New Details On Visceral’s Cancelled Star Wars Game

Visceral's cancelled Star Wars game


When it was announced three years ago that Visceral’s single player Star Wars game was cancelled and the studio was to be closed, a lot of fans were disappointed with EA’s apparent shift away from single player Star Wars games. Thankfully, Jedi: Fallen Order has since reaffirmed EA’s faith in narrative-driven single player games, but a producer from Visceral’s cancelled project has revealed some tantalizing details about the game’s story.


In an interview with Eurogamer, the game’s producer Zach Mumbach spoke about how the cancelled game would have been “the best Star Wars game ever made”.


The game’s lead character was well developed and would have been a cross between Robin Hood and Star-Lord (not far off from a Han Solo-type, considering Chris Pratt’s Star-Lord was inspired by our favorite Corellian). He also revealed a number of levels were near completion before EA pulled the plug on the project. One set-piece involving an AT-ST chase was pretty much done.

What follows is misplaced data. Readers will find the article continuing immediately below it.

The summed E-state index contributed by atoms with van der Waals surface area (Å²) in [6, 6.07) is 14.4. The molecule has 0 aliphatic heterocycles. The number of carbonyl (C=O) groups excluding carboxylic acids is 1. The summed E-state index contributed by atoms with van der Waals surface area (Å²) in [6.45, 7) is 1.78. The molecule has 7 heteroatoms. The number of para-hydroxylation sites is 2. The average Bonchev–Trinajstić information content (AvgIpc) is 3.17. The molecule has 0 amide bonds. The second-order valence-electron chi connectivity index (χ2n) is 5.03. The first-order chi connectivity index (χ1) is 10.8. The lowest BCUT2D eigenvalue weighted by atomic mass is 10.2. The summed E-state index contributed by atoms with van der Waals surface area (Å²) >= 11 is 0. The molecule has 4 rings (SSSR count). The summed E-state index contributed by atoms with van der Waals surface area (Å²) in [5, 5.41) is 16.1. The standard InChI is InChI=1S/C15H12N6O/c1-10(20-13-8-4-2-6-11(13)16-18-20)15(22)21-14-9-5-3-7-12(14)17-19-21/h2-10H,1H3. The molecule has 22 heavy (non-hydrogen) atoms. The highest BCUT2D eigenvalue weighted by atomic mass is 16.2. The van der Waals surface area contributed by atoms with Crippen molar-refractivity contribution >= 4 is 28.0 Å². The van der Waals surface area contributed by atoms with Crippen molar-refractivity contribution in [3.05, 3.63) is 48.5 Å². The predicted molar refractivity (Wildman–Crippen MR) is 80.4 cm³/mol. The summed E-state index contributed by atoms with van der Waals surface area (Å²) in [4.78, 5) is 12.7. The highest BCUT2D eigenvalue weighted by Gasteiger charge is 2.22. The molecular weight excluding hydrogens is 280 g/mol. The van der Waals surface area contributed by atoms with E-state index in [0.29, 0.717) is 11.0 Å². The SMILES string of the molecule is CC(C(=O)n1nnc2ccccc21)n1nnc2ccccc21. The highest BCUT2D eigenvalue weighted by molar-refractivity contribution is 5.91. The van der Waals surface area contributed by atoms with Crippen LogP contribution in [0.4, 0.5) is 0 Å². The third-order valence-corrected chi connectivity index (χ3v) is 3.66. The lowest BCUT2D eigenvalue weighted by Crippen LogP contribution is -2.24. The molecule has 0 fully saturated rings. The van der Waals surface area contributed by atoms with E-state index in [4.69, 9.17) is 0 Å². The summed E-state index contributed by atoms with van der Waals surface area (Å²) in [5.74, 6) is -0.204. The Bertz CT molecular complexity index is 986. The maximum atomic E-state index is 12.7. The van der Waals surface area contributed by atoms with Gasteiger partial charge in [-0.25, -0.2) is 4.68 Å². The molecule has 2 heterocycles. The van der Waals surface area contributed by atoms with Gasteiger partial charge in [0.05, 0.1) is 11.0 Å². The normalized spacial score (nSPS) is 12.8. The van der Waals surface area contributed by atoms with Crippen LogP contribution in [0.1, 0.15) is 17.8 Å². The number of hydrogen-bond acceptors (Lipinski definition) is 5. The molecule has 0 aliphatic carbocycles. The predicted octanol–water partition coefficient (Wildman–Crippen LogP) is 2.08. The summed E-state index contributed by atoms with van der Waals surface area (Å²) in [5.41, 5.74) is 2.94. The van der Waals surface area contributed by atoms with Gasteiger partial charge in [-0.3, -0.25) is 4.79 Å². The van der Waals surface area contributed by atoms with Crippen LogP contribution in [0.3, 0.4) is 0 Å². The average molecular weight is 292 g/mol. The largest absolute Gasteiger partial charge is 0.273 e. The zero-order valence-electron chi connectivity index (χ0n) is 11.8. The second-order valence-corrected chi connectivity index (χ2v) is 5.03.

Mumbach speaks a lot about how unorganized EA was, and how their lack of a larger strategy caused major upheaval at the studio. Visceral Games were known for crafting incredible single player stories, such as the Dead Space series, so when EA told them to make Battlefield: Hardline, they had to drastically change the studio’s structure to deliver a quality multiplayer shooter. Then once they had delivered that, EA asked them to pivot back to a single player game again after all their top talent had already moved on elsewhere.


The timing was weird. The sequence of events was like – ‘hey, we have a studio with their own engine who make really high quality single-player games – the Dead Space series – and we’re going to take that studio, move them to Frostbite and have them make a Battlefield game’. OK, I’m fine with that. I stayed there and worked on that.